#best airfare deals
My Best Airfare Deal for the Year
November 29, 2015 by Canadian Kilometers Leave A Comment
Generally, you don t have mileage running deals anymore, especially with less than 100% redeemable mile earnings, revenue based earning, and higher fares.
However, I booked the best airfare deal of the year just a month ago, when British Airways had an incredible fare sale on flights to Europe . Flights to London were advertised at $2015, but the actual price was even lower, at around $1800. However, as the day progressed, people discovered that it was working for continental Europe, allowing you to save on APD, which was roughly $220. The base fare was $476.
However, what was even more amazing was that you could stack another discount on these fares. As an AARP member you can take $400 off on a business class fare . applicable to all J-class fare buckets. This let you lower the base fare to $76, with an all-in price of $1035. At that price, it already is a incredible deal for transatlantic business class fares, given that surcharges and taxes when flying British Airways on an award ticket is $800-900 in business class.
The final kicker when booking the fare, however, was that you could stack another promotion on it, which was using Avios to decrease the price of the ticket. Normally, this was only supposed to be used for fares to/from London and on British Airways metal only, but it was working on this fare.
With 30,000 Avios, you could take off $764. This meant you got a redemption value of 2.5 cents on your Avios. You can get these Avios when signing up for the American Express Gold Card or Business Gold Rewards Card. offering 25,000 and 40,000 points in signup bonuses, respectively.
Another $764 discount for 30,000 Avios
This resulted in my fare being only $301, and 30,000 Avios! In ticketing I managed to get the return on American s new 767 with staggered business class seats, and put in an open jaw between Madrid and Barcelona.
This is relevant because it meant that you couldn t apply a systemwide upgrade on the fare (although irrelevant in this case), and it wouldn t be applicable for a promotion on tickets which had to be issued and operated by American.
The Actual Trip
The first half of the trip went well. A friend decided to join me on this trip, and we flew Los Angeles London Madrid together. Club World was mediocre, although the A380 was nice.
British Airways Club World
I would rank the seat itself as pretty much below any flat-bed business class product, while service and soft product were average. For $150 though, it was perfectly reasonable. Our flight landed delayed into London, meaning we had an agent greet us at the gate and sprint through Terminal 5 from concourse C to A by foot in 25 minutes. having to clear European transfer security as well.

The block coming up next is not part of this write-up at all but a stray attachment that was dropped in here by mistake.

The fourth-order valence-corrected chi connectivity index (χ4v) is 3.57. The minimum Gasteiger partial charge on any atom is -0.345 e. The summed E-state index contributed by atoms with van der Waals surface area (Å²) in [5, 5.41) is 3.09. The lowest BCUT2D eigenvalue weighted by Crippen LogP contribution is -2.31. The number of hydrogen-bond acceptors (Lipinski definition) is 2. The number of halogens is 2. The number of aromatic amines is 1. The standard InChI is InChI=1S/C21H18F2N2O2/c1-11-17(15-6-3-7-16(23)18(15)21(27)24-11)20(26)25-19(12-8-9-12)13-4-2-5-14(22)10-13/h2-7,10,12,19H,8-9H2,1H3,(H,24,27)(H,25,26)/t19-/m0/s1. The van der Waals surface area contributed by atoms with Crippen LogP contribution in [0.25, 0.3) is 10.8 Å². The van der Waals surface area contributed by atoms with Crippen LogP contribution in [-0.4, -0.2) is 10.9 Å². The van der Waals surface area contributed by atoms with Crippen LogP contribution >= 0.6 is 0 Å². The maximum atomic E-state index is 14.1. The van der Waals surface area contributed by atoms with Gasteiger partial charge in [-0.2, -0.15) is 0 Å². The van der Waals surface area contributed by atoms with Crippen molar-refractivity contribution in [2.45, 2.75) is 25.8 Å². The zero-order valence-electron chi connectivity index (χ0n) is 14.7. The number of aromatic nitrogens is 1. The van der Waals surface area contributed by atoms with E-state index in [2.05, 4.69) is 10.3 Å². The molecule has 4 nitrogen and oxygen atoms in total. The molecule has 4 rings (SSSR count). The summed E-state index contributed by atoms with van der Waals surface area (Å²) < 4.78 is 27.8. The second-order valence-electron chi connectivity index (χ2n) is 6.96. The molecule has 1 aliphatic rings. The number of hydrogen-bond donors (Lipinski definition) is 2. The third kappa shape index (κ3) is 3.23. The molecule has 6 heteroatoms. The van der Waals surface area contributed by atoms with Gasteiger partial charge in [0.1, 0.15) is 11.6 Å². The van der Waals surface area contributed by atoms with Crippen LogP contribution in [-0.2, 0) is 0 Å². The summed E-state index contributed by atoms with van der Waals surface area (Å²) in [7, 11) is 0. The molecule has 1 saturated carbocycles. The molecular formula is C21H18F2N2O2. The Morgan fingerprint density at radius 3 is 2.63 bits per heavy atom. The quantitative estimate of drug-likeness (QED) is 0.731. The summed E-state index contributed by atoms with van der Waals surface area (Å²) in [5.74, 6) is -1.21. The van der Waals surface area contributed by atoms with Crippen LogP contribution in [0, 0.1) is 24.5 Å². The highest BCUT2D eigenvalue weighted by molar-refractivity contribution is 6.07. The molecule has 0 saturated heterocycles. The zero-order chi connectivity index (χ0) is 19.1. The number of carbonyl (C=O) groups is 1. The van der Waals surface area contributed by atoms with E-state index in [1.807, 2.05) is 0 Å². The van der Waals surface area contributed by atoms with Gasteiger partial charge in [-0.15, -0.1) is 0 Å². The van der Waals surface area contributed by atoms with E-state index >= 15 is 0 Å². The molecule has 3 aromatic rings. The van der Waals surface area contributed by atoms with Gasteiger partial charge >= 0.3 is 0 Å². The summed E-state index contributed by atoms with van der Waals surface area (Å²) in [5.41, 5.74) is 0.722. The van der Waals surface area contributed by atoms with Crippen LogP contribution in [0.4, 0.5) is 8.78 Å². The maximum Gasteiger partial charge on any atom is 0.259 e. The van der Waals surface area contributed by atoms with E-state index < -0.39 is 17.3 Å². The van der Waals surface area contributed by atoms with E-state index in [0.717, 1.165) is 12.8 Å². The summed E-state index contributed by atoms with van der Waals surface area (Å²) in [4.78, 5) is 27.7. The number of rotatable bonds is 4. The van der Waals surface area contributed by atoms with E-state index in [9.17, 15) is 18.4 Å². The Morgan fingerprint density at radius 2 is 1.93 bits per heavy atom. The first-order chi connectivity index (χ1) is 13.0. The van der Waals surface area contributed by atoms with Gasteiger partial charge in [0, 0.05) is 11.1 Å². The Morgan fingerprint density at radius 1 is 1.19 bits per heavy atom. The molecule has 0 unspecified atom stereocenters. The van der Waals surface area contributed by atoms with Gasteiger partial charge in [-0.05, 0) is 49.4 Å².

For those of you who ve transited through London, you ll know how delightfully fun that is.
Luckily, we made the flight, and all was well.
On the return, things got a bit crazy. At the gate area, the boarding agents announced that our flight had been cancelled. This was actually the first time this year a flight had been cancelled on me, so it was totally surreal watching the surprise and shock from all the passengers in the gate area as everyone heard the announcement.
Since everyone had already cleared Schengen exit immigration, we had to go back through immigration, which was severely understaffed. I had my exit stamp crossed off.
The line for rebooking was around 20 deep at this time at ticketing in the departure concourse, so I was doing what I always recommend when IRROPS occurs.
Look at availability online (or ask friends to help you), and call the elite/rebooking line via Skype.
I was on hold with AA while waiting in line, and managed to get rebooked even though American hadn t cancelled the flight officially in their system (it ended up actually leaving 3 hours and 40 minutes late, strangely enough).
My routing back to LA ended up being Barcelona London Heathrow New York JFK Los Angeles. The best part about this was that it was issued back on American (001) ticket stock, and in a flexible fare class (J/D).
As luck had it, I had to make another 35 minute connection in Heathrow, although I did make my flights and actually ended up landing an hour early in LAX compared to my original itinerary (although my long layover in New York got scrapped).
Earning the Miles
This trip was a miles bonanza, given that I was AA elite at the time, I earned 100% bonus miles, as well as 25% class of service bonus on British Airways, and 50% on American. This meant:
- 12,870 Base Redeemable Miles
- 17,749 Elite and Class of Service Bonus Miles
However, this also stacked with two additional promotions. The first was the Trans-Atlantic Bonus, giving a bonus of 25,000 miles for each round-trip in business class across the Atlantic.
Finally, I also got to earn miles from American s Bonus Miles promotion for flights marketed and issued on American ticket stock. The IRROPS was especially helpful here, as my return thus become eligible for this promotion.
I earned 12,000 miles each on the LHR-JFK and JFK-LAX legs, and 1,000 miles for the MAD-LHR leg.
This meant I earned a total of 80,619 redeemable miles on this trip, enough for a First Class one-way ticket to Asia. Even at a conservative valuation of 1.5 cents, that s $1200 in value back in miles. For $301, this was an incredible deal for a trip to Europe, even without the miles!
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